Since spatially-explicit LUCC models require a set of digital maps over at least two time periods and then simulate transitions to produce a prediction map for a subsequent time [54], over 4000 cycles of training are typically required to stabilize the error level to a minimum in the ANN [1]. Also, each training session for this research was run to 250,000 cycles as the best output could be possibly obtained with more than 250,000 cycles of training [55]. As a result of the neural network training, two automated statistics, Kappa values and PCM were calculated every 1000 cycles. Finally, a pair of maps from actual change and simulated model with the highest match rate was selected.
Among the accuracy assessment processes, Kappa analysis has, for a long period, been a standard component in the conduction of accuracy assessments [56]. As Congalton and Green stated [57], “Kappa analysis has become a standard component of most every accuracy assessment and is considered a required component of most image analysis software packages include accuracy assessment procedures” ([58], p. 4408). This accuracy assessment can be simply computed and easily understood and interpreted. The Kappa statistic is calculated to measure the agreement between how much agreement is actually present from an actual transition map compared to how much agreement would be expected from a predicted transition map. Since the value is standardized to lie on a 0 to 1 scale showing degree of agreement, the Kappa value can be interpreted the same across multiple studies [59]. A value of 1 implies perfect agreement, exactly what would be expected by chance for 0, less than change agreement would equate to a negative value. Generally, values fall between 0.01 and 0.20 indicate no or slight agreement and fair agreement ranges between 0.21and 0.40. The value of 0.41 to 0.60 is considered to be moderately, from 0.61 to 0.80 as substantially, and from 0.81 to 1.00 as almost perfectly agreed status [60,61,62,63]. Since land use maps are categorical datasets, Kappa analysis is frequently used to compute the agreement between a pair of maps.
Nevertheless, due to the conceptual problems and methodological flaws of the Kappa, the use of only Kappa has shown somewhat limited. Since the Kappa score is a one-dimensional index, the value of Kappa is not always successful to evaluate both quantity and location accuracy with a high level of certainty in grid cells among the utilized maps [1,64]. Further, the Kappa index is able to muddle information of the quantity of each category on the maps with the locational information of each category on the map. Therefore, the quantity and allocation disagreement from a general map comparison can provide additional insights [10,65].
The assessment process of PCM is relatively similar to the process of allocation disagreement. While allocation disagreement shows the overall proportion of misallocated pixels including zero value pixels, PCM focuses on the transited pixels having one or two values. Since the value of PCM indicates the proportion of pixels that transition, it is used to understand the transition of the land-cover category under investigation. Generally, the PCM result is interpreted as follows: values between 60% to 80% accuracy indicate an exceptional model and 40% to 60% are acceptable models [60,61,62,63].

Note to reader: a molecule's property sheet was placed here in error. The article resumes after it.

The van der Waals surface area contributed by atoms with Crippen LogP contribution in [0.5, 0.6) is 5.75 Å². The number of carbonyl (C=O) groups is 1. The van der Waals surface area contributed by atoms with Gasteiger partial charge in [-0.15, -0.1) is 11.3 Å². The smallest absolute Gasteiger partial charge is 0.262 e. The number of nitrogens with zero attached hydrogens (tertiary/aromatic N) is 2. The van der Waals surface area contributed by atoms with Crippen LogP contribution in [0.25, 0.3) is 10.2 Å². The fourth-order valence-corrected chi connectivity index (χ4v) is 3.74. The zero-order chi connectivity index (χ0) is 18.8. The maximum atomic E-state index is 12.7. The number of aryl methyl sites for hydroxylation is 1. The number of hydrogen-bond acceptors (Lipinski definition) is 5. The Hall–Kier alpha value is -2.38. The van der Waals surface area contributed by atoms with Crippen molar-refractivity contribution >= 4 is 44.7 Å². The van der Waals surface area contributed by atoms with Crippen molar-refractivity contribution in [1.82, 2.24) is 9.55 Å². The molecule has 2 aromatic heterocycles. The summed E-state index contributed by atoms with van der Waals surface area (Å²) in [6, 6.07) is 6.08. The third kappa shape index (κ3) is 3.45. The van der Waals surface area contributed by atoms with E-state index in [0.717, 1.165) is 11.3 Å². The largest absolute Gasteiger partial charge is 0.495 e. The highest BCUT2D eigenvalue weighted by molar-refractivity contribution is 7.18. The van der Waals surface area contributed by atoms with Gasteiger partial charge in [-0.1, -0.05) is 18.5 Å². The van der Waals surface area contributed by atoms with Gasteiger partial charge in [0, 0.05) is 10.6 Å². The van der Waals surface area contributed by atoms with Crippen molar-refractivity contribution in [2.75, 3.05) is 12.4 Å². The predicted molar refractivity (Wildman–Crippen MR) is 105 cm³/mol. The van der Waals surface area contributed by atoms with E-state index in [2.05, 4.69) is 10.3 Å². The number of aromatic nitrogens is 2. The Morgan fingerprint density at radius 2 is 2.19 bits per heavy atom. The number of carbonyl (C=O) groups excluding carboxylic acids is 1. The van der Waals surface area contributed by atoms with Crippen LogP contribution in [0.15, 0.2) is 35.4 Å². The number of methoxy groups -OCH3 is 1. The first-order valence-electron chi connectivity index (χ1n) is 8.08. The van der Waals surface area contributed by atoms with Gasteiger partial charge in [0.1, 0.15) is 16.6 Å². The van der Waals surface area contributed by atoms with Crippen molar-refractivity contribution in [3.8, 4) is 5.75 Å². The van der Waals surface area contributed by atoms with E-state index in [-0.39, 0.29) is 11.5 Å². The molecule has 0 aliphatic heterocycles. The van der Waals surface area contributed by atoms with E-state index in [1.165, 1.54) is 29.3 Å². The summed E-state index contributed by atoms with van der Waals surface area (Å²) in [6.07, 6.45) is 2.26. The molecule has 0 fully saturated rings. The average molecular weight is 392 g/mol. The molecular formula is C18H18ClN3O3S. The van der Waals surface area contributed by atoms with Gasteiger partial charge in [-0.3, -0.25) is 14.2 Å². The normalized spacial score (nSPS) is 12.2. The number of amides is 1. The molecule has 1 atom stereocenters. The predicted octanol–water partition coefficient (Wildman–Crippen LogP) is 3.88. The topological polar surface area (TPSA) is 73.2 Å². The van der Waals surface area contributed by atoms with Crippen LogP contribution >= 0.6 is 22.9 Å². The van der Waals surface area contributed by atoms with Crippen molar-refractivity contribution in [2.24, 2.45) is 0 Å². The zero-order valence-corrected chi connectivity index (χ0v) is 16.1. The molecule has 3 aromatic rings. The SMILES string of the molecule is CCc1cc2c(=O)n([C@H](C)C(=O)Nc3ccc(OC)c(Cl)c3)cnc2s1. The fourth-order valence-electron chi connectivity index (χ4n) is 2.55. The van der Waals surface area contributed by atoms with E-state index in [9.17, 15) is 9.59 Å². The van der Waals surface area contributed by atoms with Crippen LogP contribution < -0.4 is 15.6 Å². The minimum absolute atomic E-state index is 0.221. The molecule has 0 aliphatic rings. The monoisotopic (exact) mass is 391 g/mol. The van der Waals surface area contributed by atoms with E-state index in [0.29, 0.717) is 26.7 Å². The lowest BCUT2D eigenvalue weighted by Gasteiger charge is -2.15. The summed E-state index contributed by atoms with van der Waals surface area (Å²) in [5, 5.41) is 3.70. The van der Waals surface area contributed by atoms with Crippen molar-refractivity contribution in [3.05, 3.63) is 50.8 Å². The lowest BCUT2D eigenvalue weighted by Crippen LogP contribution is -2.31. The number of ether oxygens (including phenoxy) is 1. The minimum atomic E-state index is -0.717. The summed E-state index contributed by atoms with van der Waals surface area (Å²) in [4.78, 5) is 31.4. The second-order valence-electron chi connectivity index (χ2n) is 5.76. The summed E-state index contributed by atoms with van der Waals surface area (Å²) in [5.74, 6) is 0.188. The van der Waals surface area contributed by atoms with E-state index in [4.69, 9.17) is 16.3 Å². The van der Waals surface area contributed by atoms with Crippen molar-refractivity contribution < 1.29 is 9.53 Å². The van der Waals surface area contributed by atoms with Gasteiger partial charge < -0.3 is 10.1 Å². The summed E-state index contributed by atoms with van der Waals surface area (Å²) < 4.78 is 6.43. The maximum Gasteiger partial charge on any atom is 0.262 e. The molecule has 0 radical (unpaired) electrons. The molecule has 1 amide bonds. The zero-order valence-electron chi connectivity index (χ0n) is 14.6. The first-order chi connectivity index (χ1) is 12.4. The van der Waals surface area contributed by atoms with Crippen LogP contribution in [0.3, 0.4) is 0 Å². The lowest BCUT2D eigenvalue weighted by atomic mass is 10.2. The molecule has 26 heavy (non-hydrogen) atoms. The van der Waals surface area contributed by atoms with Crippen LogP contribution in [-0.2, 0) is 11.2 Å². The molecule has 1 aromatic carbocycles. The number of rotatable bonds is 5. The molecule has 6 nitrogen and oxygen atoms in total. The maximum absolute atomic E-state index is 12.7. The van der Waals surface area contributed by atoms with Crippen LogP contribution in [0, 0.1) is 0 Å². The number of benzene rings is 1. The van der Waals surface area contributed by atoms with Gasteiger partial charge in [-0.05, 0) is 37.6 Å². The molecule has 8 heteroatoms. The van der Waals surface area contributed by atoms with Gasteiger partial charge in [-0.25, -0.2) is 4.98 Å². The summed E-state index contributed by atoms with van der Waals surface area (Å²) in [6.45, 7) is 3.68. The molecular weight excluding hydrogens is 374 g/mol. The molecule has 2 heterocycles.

Lastly, the receiver operating characteristic (ROC) curve analysis was employed as a quantitative measure to validate the goodness of fit of the LUCC model [66,67,68]. The two-class (binary classification) prediction model has four different outcomes such as True Positive (TP), False Positive (FP), True Negative (TN), and False Negative (FN). Using these four values, the sensitivity—true positive rate—and specificity—true negative rate—is calculated based on the overall agreement cell score outputs. Then, the sensitivity of ROC curve graphs on the x on the y-axis against 1-specificity—axis, and the area under the ROC curve (AUC) graphically displays the overall accuracy. Values that range between 0.70 and 0.79 indicate a fair fit, from 0.80 to 0.89 substantial, and from 0.90 to 0.99 as excellent (1.0 is perfect) [69,70].

5. Results

5.1. Possible Scenarios of Vacancy Patterns by 2020 and LTM Output Statistics

The City of Fort Worth (2014) categorizes vacant land into three different: vacant brownfields, vacant structures and housing units, and vacant agricultural land. According to the city’s definition, vacant brownfields are industrial or commercial properties where redevelopments are typically burdened by real or perceived contamination so that the area underutilized and structurally degraded. Vacant structure and housing units include vacant buildings such as houses, apartments, mobile homes or similar. Vacant agricultural land is an area with a lower density (i.e., one unit per acre) with limited infrastructure (e.g., water or sewer) or without any buildings, except for living quarters for mining, farming or grazing activities.
The City of Chicago describes vacant land differently. Vacant land is “land in an undeveloped state, with no agricultural activities nor protection as open space” [71]. Vacant land is grouped into four different classifications: brownfields, vacant structures/housing units, under development/construction and vacant forested, grassland and wetlands. The definition of vacant brownfields from Fort Worth and Chicago is same. Vacant structures/housing units contain undeveloped residential, commercial or industrial land appraised by the county assessors. Under development/construction land is an area with incomplete construction activities (e.g., roadway begun, partially-completed structures, missing or incomplete landscaping), which are identified by observation of aerial imagery. Lastly, vacant forested, grassland and wetlands refer to grassland or wetlands that exceed 2.5 acres. Unfortunately, despite the differences in vacant land classification, there is no way to separate the data in each classified vacant land type with existing available data. Each data file was released by simply labeled as vacant or non-vacant.